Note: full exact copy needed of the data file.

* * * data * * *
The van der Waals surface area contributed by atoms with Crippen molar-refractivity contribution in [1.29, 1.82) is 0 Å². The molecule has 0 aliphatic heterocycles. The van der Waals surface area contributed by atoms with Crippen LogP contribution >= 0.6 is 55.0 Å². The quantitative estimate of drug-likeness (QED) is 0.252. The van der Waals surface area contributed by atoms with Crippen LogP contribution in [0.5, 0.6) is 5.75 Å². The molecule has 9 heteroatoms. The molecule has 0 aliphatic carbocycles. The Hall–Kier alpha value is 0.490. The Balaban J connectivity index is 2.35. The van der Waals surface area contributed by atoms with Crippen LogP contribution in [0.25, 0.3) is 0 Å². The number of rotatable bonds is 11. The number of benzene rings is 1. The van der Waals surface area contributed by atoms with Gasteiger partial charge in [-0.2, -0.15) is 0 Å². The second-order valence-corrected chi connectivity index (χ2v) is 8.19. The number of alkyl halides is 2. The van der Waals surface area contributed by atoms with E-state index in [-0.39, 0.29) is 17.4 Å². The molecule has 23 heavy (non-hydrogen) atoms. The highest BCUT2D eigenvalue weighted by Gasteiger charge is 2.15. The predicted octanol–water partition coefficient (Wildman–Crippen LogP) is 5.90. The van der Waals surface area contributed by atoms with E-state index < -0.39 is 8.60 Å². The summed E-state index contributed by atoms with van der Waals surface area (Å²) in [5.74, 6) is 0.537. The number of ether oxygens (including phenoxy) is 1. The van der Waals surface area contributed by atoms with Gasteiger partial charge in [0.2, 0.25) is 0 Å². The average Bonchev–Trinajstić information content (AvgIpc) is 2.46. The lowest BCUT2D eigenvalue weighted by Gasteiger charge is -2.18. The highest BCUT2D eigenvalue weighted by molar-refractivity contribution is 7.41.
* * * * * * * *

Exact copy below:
The van der Waals surface area contributed by atoms with Crippen molar-refractivity contribution in [1.29, 1.82) is 0 Å². The molecule has 0 aliphatic heterocycles. The van der Waals surface area contributed by atoms with Crippen LogP contribution >= 0.6 is 55.0 Å². The quantitative estimate of drug-likeness (QED) is 0.252. The van der Waals surface area contributed by atoms with Crippen LogP contribution in [0.5, 0.6) is 5.75 Å². The molecule has 9 heteroatoms. The molecule has 0 aliphatic carbocycles. The Hall–Kier alpha value is 0.490. The Balaban J connectivity index is 2.35. The van der Waals surface area contributed by atoms with Crippen LogP contribution in [0.25, 0.3) is 0 Å². The number of rotatable bonds is 11. The number of benzene rings is 1. The van der Waals surface area contributed by atoms with Gasteiger partial charge in [-0.2, -0.15) is 0 Å². The second-order valence-corrected chi connectivity index (χ2v) is 8.19. The number of alkyl halides is 2. The van der Waals surface area contributed by atoms with E-state index in [-0.39, 0.29) is 17.4 Å². The molecule has 23 heavy (non-hydrogen) atoms. The highest BCUT2D eigenvalue weighted by Gasteiger charge is 2.15. The predicted octanol–water partition coefficient (Wildman–Crippen LogP) is 5.90. The van der Waals surface area contributed by atoms with E-state index < -0.39 is 8.60 Å². The summed E-state index contributed by atoms with van der Waals surface area (Å²) in [5.74, 6) is 0.537. The number of ether oxygens (including phenoxy) is 1. The van der Waals surface area contributed by atoms with Gasteiger partial charge in [0.2, 0.25) is 0 Å². The average Bonchev–Trinajstić information content (AvgIpc) is 2.46. The lowest BCUT2D eigenvalue weighted by Gasteiger charge is -2.18. The highest BCUT2D eigenvalue weighted by molar-refractivity contribution is 7.41.